Study Guide: Accounts Receivable

Topics: Accounts receivable Pages: 105 (14932 words) Published: August 18, 2015

True / False Questions
1. Credit sales transfer products and services to a customer today while bearing the risk of collecting payment from that customer in the future.  True    False
2. At the time of a credit sale, a company would record an increase in assets and an increase in revenues.  True    False
3. A sale on account is recorded as a debit to revenue and a credit to accounts receivable.  True    False
4. Accounts receivable represent the amount of cash owed to the company by its customers from the sale of products or services on account.  True    False
5. Trade discounts represent a discount offered to the purchasers for quick payment.  True    False
6. When a company sells a $100 service with a 20% trade discount, $80 of revenue is recognized.  True    False
7. A sales discount represents a reduction, not in the selling price of a product or service, but in the amount to be paid by a credit customer if payment is made within a specified period of time.  True    False


8. A sale on account for $1,000 offered with terms 2/10 means that the customers will get a $2 discount if payment is made within 10 days.  True    False
9. The sales discount account is an example of a contra revenue account.  True    False
10. The sales discount account is an expense account. 
True    False
11. Sales returns and allowances occur when the buyer returns the goods or the seller reduces the customer's balance owed.  True    False
12. A sales allowance is recorded as a debit to accounts receivable and credit to sales allowance.  True    False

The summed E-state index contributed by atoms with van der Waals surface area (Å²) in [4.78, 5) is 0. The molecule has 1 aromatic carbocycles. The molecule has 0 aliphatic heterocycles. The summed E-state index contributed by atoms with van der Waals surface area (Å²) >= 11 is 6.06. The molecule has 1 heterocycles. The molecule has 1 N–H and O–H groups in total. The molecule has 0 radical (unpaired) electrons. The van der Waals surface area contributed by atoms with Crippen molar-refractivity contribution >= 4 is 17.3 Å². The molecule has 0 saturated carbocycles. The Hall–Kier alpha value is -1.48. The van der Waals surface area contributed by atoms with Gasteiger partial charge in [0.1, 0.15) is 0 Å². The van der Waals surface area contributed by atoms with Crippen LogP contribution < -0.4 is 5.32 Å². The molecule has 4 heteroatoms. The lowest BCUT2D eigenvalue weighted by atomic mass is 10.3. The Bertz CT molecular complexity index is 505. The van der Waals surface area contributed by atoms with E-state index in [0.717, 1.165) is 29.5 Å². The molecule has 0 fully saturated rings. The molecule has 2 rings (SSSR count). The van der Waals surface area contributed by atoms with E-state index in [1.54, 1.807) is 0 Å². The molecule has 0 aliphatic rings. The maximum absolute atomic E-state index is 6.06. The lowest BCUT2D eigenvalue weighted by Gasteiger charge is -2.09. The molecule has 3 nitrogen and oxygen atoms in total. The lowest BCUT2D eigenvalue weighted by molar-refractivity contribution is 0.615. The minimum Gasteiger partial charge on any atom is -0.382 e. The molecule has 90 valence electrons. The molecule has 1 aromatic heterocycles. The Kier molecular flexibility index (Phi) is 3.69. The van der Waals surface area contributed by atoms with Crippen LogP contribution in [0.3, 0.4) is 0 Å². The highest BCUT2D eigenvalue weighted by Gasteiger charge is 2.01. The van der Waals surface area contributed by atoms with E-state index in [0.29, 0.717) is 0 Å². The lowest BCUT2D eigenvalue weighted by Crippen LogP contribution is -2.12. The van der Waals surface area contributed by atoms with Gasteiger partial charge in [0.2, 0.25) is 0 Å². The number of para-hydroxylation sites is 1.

13. The sales returns and allowances account is an expense account.  True    False
14. If a company has total revenues of $100,000, sales discounts of $3,000, sales returns of $4,000, and sales allowances of $2,000, the income statement will report net revenues of $91,000.  True    False

15. Accounts receivable are reported at their net realizable value.  True    False

16. The net realizable value of accounts receivable is the full amount owed by customers.  True    False
17. Customers' accounts that we no longer consider collectible are referred to as uncollectible accounts (or bad debts).  True    False
18. The direct write-off method involves recording an adjusting entry at the end of each period to account for the possibility of future uncollectible accounts.  True    False
19. The adjusting entry to account for future bad debts has the effect of (1) reducing assets and (2) increasing liabilities.  True    False
20. The adjusting entry for uncollectible accounts involves a debit to bad debt expense and a credit to the allowance for uncollectible accounts.  True    False
21. The allowance for uncollectible accounts is a contra asset account representing the amount of accounts receivable that we do not expect to collect.  True    False
22. Bad debt expense is the amount needed to adjust the allowance for uncollectible accounts to its desired ending balance.  True    False

23. One disadvantage of the allowance method (over the direct write-off method) for recording uncollectible accounts is that it generally matches bad debt expense with the revenue it helped to generate.  True    False

24. If a company is owed $10,000 by its customers but expects that $1,000 will not be collected, accounts receivable in the balance sheet are reported at the net amount of $9,000.  True    False
25. When a company writes off an account receivable as an actual bad debt, it reduces total assets.  True    False
26. When a company writes off an account receivable as an actual bad debt, it records an expense.  True    False
27. The write-off of an actual bad debt is recorded with a debit to the allowance for uncollectible accounts and a credit to accounts receivable.  True    False
28. When a company collects cash from an account previously written off, total assets increase.  True    False
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